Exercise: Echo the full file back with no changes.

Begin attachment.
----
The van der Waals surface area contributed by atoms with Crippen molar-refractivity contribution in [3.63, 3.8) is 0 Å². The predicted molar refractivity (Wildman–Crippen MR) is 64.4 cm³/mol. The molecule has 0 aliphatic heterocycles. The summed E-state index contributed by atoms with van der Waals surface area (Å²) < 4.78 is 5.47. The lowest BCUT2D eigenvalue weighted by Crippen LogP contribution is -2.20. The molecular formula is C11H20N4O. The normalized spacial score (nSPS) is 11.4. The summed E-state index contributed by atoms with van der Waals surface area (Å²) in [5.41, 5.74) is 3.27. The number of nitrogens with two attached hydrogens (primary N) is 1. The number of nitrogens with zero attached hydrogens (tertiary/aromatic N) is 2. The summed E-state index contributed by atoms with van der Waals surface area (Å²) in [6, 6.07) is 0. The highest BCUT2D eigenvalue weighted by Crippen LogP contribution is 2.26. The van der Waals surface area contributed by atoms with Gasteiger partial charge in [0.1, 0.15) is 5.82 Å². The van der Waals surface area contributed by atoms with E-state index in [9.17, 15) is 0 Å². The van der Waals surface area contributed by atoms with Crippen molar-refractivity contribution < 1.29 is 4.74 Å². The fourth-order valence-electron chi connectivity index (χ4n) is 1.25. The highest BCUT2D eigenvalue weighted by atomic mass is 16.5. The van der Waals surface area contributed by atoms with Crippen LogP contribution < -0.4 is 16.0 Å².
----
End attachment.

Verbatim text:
The van der Waals surface area contributed by atoms with Crippen molar-refractivity contribution in [3.63, 3.8) is 0 Å². The predicted molar refractivity (Wildman–Crippen MR) is 64.4 cm³/mol. The molecule has 0 aliphatic heterocycles. The summed E-state index contributed by atoms with van der Waals surface area (Å²) < 4.78 is 5.47. The lowest BCUT2D eigenvalue weighted by Crippen LogP contribution is -2.20. The molecular formula is C11H20N4O. The normalized spacial score (nSPS) is 11.4. The summed E-state index contributed by atoms with van der Waals surface area (Å²) in [5.41, 5.74) is 3.27. The number of nitrogens with two attached hydrogens (primary N) is 1. The number of nitrogens with zero attached hydrogens (tertiary/aromatic N) is 2. The summed E-state index contributed by atoms with van der Waals surface area (Å²) in [6, 6.07) is 0. The highest BCUT2D eigenvalue weighted by Crippen LogP contribution is 2.26. The van der Waals surface area contributed by atoms with Gasteiger partial charge in [0.1, 0.15) is 5.82 Å². The van der Waals surface area contributed by atoms with E-state index in [9.17, 15) is 0 Å². The van der Waals surface area contributed by atoms with Crippen molar-refractivity contribution < 1.29 is 4.74 Å². The fourth-order valence-electron chi connectivity index (χ4n) is 1.25. The highest BCUT2D eigenvalue weighted by atomic mass is 16.5. The van der Waals surface area contributed by atoms with Crippen LogP contribution < -0.4 is 16.0 Å².